• Assessment of sole practitioners must consider their unique workplace context, including:
  • interaction with others in the broader professional community as part of the sole practitioner's workplace
  • scope of practice as detailed in the qualification and component competency units
  • holistic/integrated assessment including:
  • working within the practice framework
  • performing a health assessment
  • assessing the client
  • planning treatment
  • providing treatment

Access and equity considerations:

  • All workers in the health industry should be aware of access and equity issues in relation to their own area of work
  • All workers should develop their ability to work in a culturally diverse environment
  • In recognition of particular health issues facing Aboriginal and Torres Strait Islander communities, workers should be aware of cultural, historical and current issues impacting on health of Aboriginal and Torres Strait Islander people
  • Assessors and trainers must take into account relevant access and equity issues, in particular relating to factors impacting on health of Aboriginal and/or Torres Strait Islander clients and communities

Context of and specific resources for assessment:

  • Assessment should replicate workplace conditions as far as possible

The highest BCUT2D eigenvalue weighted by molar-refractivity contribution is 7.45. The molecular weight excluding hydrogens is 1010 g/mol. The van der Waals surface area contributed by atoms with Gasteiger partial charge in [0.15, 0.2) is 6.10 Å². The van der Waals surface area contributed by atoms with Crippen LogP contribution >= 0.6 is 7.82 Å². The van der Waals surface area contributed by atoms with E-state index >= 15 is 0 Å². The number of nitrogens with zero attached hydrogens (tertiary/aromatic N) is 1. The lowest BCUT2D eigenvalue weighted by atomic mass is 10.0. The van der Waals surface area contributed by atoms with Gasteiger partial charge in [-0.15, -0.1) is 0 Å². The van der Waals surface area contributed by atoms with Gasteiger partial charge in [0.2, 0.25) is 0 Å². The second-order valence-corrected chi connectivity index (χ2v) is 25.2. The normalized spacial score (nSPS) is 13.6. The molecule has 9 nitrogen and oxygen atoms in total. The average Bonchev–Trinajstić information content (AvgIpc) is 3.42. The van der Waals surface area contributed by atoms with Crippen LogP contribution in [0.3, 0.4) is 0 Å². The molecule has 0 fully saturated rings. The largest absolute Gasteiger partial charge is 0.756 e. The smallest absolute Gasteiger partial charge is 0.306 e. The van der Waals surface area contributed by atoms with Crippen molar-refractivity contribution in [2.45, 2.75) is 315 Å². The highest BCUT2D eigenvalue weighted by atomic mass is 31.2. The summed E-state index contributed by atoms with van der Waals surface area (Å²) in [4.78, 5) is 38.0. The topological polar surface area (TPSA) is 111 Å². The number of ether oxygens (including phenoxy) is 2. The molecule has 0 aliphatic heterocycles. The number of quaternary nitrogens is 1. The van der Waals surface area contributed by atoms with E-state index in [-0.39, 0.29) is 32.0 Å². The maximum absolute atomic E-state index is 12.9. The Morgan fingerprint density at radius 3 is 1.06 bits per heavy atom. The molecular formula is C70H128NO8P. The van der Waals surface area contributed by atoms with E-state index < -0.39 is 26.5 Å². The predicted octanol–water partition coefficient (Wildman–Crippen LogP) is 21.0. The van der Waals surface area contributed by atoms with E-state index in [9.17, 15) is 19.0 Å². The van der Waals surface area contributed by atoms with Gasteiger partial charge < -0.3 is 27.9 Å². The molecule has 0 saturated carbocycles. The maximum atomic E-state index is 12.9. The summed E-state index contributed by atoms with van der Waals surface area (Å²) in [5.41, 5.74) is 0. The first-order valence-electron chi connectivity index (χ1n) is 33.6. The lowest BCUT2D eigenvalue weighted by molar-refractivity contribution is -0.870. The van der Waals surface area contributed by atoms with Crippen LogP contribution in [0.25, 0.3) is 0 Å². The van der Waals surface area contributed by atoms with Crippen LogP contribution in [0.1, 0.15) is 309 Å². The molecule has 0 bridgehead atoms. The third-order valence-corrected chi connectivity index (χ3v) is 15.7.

• Simulations may be used to represent workplace conditions as closely as possible
  • Where, for reasons of safety, access to equipment and resources and space, assessment takes place away from the workplace, simulations should be used to represent workplace conditions as closely as possible
  • Resources essential for assessment include:
  • an appropriately stocked and equipped clinic or simulated clinic environment
  • relevant texts or medical manuals
  • relevant paper-based/video assessment instruments
  • appropriate assessment environment
  • skilled assessors

Method of assessment

  • Observation in the work place (if possible)
  • Written assignments/projects
  • Case study and scenario as a basis for discussion of issues and strategies to contribute to best practice.